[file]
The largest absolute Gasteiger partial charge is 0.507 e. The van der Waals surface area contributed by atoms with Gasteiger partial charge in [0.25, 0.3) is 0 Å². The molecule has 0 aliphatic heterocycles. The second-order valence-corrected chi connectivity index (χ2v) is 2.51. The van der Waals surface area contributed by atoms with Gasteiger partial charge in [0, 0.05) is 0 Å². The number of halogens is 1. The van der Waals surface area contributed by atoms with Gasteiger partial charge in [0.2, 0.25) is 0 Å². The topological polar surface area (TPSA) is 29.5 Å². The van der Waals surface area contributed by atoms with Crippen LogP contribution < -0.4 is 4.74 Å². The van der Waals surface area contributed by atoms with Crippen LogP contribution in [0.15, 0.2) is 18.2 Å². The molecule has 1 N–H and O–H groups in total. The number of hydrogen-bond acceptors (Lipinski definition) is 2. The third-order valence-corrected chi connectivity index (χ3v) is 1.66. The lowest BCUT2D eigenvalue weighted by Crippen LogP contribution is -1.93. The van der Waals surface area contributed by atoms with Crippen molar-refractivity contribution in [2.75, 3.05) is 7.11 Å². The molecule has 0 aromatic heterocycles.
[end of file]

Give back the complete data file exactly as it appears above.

The largest absolute Gasteiger partial charge is 0.507 e. The van der Waals surface area contributed by atoms with Gasteiger partial charge in [0.25, 0.3) is 0 Å². The molecule has 0 aliphatic heterocycles. The second-order valence-corrected chi connectivity index (χ2v) is 2.51. The van der Waals surface area contributed by atoms with Gasteiger partial charge in [0, 0.05) is 0 Å². The number of halogens is 1. The van der Waals surface area contributed by atoms with Gasteiger partial charge in [0.2, 0.25) is 0 Å². The topological polar surface area (TPSA) is 29.5 Å². The van der Waals surface area contributed by atoms with Crippen LogP contribution < -0.4 is 4.74 Å². The van der Waals surface area contributed by atoms with Crippen LogP contribution in [0.15, 0.2) is 18.2 Å². The molecule has 1 N–H and O–H groups in total. The number of hydrogen-bond acceptors (Lipinski definition) is 2. The third-order valence-corrected chi connectivity index (χ3v) is 1.66. The lowest BCUT2D eigenvalue weighted by Crippen LogP contribution is -1.93. The van der Waals surface area contributed by atoms with Crippen molar-refractivity contribution in [2.75, 3.05) is 7.11 Å². The molecule has 0 aromatic heterocycles.